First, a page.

One of the great but often under-utilised features of the GoPro is its ability to take a series of time lapse pictures. The user can set the interval between each shot, from 1 second up to 2 minutes, and the GoPro then fires away automatically until you tell it to stop or the battery or memory card run out of capacity. The resulting series of photos can the easily be turned into a time lapse video on a computer or, with the most recent firmware on the Hero 4 models, on the GoPro camera itself. However, time lapse footage can sometimes look a bit static when the camera is in a fixed position. You will often see that more creative edits have the camera moving very slowly during the time lapse, so the resulting footage has a smooth pan or glide to it. The Veho MUVI X-Lapse 360 is a cost effective way of achieving this with a GoPro, as well as with any other camera and also smartphones too, using the clip holder it comes with. Although pictured to the left with a smartphone, it easily adapts to a GoPro using the tripod mount discussed above. It also comes with flip out feet which add stability when being used with a heavier camera or on rough ground. The Veho rotates through 90 degrees anti-clockwise every 15 minutes – it’s basically a clockwork egg timer mechanism which has been adapted to hold a camera! But the resulting smooth pan from right to left really adds interest to time lapse shots.Well worth getting if time lapse photography is of any interest.
GoPros are pretty rugged, but like any camera equipment, it’s best to protect them when not in use, and particularly when transporting it from one place to the other. In addition to which, once you get a few mounts and accessories, it’s very convenient to have a single place to store them, so you can be assured of having all your GoPro kit in one place. Enter the Smatree SmaCase, one of a number of GoPro kit bags available on the market. The SmaCase features a shaped foam interior which can hold a single GoPro in its housing – there is a removable bit of foam which allows the space to accommodate either the earlier larger GoPros (Hero / Hero 2 / Hero 3) and also the current Hero 3+ and 4 models. There are also spaces which can be used variousy for spare batteries, remote control, other backdoors, and a larger space which could take a GoPro Floaty or a battery charger. On the other side of the case there is a zipped mesh section which is useful for a USB cable and for storing some spare memory cards. You can check out the SmaCase (and other similar cases) on Amazon here.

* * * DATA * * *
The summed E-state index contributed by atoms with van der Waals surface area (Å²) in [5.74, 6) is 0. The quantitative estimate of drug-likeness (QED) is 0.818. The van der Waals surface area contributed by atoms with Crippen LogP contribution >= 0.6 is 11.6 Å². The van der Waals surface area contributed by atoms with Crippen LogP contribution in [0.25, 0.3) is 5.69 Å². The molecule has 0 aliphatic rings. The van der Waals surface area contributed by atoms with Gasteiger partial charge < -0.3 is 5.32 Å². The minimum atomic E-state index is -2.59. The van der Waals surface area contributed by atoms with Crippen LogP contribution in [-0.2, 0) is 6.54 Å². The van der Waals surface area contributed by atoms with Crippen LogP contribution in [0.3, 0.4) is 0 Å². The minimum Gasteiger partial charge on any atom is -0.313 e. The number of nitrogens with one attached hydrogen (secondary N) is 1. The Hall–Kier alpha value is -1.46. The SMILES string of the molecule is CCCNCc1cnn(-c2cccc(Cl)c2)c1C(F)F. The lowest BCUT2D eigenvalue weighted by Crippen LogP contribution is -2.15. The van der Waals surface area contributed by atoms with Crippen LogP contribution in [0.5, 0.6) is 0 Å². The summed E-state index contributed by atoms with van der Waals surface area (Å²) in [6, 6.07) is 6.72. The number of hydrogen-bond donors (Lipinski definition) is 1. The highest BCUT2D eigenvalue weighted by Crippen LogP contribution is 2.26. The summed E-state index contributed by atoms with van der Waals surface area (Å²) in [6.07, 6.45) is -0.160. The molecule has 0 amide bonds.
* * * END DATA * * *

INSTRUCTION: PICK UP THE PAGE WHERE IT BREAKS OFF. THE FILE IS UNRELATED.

GoPro clamp mount
The GoPro clamp mount is a relatively new addition to the GoPro mount range. It effectively comprises of two elements – a large plastic spring-operated claim which can be used to grip onto any object from 0.25″ up to 2”, and a flexible 7” neck which attaches to the clamp. The GoPro can either be attached directly to the clamp portion, or onto the end of the flexible neck. In use, the key advantage of the camp mount is that it can be quickly and easily put in place and removed again, so it is perfect for shots which you want to get quickly and then move on to something else. In addition the clamp is able to grip onto a wide variety of objects that might not work so well with other mounting solution such as the seat post mount or a suction mount. While there are other mounts that are more secure, the clamp mount is nevertheless strong enough to hold the GoPro in position in a wide range of scenarios where the camera is not subject to extreme movements. Check out further details on the clamp mount here!
Another oldie here, the GoPro floaty is a must-have for any GoPro user who spends a significant amount of time on the water. While GoPros are so rugged and waterproof they can (and do) sometimes turn up months after being lost at sea, for every success story that makes the news there must be hundreds that are consigned to a watery grave. The Floaty helps to stop yours becoming one of the fallen! Affixed to the rear door (you get a new one for the purpose) it provides enough buoyancy to stop the GoPro from sinking, plus it’s bright orange colour means you’re more likely to spot it in the water. At only $10, it’s a small price to protect your GoPro investment.
GoPro the tool
Gopro’s “The Tool” was released alongside the 3-Way in 2014. It’s extremely simply, and cheap, but solves an annoying problem – what to do when the thumb screw on the GoPro mount has got so tight that you can’t undo it, and conversely, how to do it up tight enough so that the camera won’t move? The Tool is basically a spanner for the mounting screw – that bit of extra leverage gives you just want you need. Plus, the other end is a bottle opener! What more do you need for $5?!